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New desert warthog records for Laikipia County, central Kenya

By Yvonne de Jong & Tom Butynski

There are two species of warthog, the well-known common warthog Phacochoerus africanus and the desert warthog Phacochoerus aethiopicus. The latter occupies the Horn of Africa and Kenya but it once occurred in South Africa and, perhaps, Namibia, where it was known as the ‘Cape warthog’. The desert warthog, long overlooked by zoologists, is one of Africa’s least studied and most poorly-known large mammals. Although this pig was described in 1766, confusion concerning its taxonomy resulted in the recognition of only one species of warthog, the common warthog.

Biogeography of the Egyptian mongoose Herpestes ichneumon (Linnaeus, 1758) in Africa, with first records for Laikipia County, central Kenya

New article:
Dedan K. Ngatia, Paul W. Webala, Mugo J. Mware, Thomas M. Butynski,  Yvonne A. de Jong, Adam W. Ferguson (2021). African Journal of Ecology. DOI: 10.1111/aje.12830

Abstract: The paucity of studies on Egyptian mongoose Herpestes ichneumon (Linnaeus, 1758) in Africa highlights the need for baseline information on the geographic range of this species as well as factors that may determine its distribution. This study presents eight novel locality records of H. ichneumon in Laikipia County, central Kenya, addresses questions on the species’ distribution in Africa, and predicts environmental (climatic) suitability across its range. From a total of 4,822 H. ichneumon occurrence records, we used 4,432 georeferenced records to generate distribution maps, conduct ecological niche modelling, and identify environmental limits for this species across its range with a focus on Africa. 20% of all records originate from continental Africa, including 121 records for Kenya. Despite extensive field research and predicted habitat suitability, H. ichneumon has not been previously reported in Laikipia County. Our niche models, however, predicted parts of Laikipia to be environmentally suitable for H. ichneumon. Similarly, our new distribution maps show extended geographic ranges both in Laikipia and Kenya as compared to the 2016 IUCN map. The eight Laikipia records underscore the limited knowledge for this species, its distribution, and its environmental requirements in Africa.

Full article

Egyptian mongoose Herpestes ichneumon, Tumbili Estate, Laikipia, Kenya. Photograph by Yvonne de Jong & Tom Butynski.

Lolldaiga Hills Ranch Bird List Reaches 421 Species

By Tom Butynski and Yvonne de Jong

The taxonomy and vernacular names for the Birds of Lolldaiga Hills Ranch have been up-dated using the new (2019) Checklist of the Birds of Kenya (fifth edition). This checklist was compiled by the Bird Committee of Nature Kenya/East Africa Natural History Society. The new Birds of Lolldaiga Hills Ranch lists 421 species. Thus, Lolldaiga Hills Ranch (c. 200 km2) holds no less than 37% of Kenya’s 1,113 species of bird.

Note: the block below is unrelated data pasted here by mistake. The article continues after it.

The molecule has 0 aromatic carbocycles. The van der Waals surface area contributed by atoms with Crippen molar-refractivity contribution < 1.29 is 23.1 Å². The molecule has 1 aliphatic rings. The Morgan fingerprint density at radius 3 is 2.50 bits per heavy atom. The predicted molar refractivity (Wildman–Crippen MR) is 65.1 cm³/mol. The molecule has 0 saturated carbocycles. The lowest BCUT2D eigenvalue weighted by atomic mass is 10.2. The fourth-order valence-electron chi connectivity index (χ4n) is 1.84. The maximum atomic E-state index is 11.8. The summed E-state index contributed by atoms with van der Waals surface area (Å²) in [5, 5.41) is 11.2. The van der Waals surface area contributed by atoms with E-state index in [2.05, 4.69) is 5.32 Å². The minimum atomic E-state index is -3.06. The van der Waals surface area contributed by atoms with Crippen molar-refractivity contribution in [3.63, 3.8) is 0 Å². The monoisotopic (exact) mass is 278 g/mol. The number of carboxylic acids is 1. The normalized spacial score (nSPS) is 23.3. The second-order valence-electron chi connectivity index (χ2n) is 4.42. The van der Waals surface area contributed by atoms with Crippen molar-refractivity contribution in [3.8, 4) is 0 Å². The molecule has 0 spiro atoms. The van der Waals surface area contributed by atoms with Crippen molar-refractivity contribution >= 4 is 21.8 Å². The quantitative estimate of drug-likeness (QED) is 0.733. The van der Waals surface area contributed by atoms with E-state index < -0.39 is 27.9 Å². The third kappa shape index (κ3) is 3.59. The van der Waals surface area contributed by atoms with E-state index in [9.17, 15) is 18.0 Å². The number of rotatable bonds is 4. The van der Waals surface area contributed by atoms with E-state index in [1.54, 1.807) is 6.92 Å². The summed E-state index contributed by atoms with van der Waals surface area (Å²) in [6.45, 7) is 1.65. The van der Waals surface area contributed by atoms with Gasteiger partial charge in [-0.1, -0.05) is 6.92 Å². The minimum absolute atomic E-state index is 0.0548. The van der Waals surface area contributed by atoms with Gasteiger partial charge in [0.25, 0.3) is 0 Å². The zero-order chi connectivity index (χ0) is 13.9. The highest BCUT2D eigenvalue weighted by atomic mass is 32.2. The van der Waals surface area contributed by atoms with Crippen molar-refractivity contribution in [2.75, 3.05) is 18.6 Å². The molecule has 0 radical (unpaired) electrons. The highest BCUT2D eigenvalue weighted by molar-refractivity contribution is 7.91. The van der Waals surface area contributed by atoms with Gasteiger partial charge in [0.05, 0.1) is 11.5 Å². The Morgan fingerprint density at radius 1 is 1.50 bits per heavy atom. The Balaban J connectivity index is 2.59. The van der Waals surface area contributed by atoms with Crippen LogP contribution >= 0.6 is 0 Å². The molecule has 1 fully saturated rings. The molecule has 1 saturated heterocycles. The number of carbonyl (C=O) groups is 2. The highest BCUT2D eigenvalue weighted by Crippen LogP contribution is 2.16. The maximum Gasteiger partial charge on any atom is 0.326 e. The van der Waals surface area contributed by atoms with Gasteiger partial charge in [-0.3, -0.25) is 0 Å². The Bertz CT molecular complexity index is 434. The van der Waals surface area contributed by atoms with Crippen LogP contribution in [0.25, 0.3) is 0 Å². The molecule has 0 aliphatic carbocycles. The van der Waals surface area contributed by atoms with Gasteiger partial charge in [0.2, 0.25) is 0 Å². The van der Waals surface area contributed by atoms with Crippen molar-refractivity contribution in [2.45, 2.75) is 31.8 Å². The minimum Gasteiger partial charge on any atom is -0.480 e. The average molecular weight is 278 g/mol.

Download the Lolldaiga Hills Ranch Bird List here.

We thank Lorna Depew for undertaking this revision.

Lilac-breasted roller Coracias caudata. Photograph by Yvonne de Jong & Tom Butynski.

Red-cheeked Cordon-bleu Uraeginthus b. bengalus. Photograph by Heather Wall.

The Manyara Monkey: A New Subspecies of Monkey Endemic to Tanzania

Thomas Butynski and Yvonne de Jong,
Eastern Africa Primate Diversity and Conservation Program

The taxonomy of the Gentle Monkey Cercopithecus mitis has been debated for many decades, mainly due to the complex and wide distribution of its many subspecies. Tanzania and Kenya, together, support no fewer than eight of the currently recognized 17 subspecies.  In the most recent issue of Primate Conservation (Issue 34, April 2020), Butynski and De Jong review the taxonomy and distribution of these eight subspecies and describe a new subspecies endemic to central north Tanzania, the Manyara Monkey Cercopithecus mitis manyaraensis. This new subspecies is named after Lake Manyara which lies near the centre of its geographic range.

New Red List degree of threat assessments for Africa’s primates

By Yvonne A. de Jong & Thomas M. Butynski

The degree of threat status for each of Africa’s primate species and subspecies was assessed/reassessed in April 2016 in Rome during the IUCN/SSC Primate Specialist Group’s ‘African Primate Red List Assessment Workshop’. In December 2019, the first 122 of these assessments were published (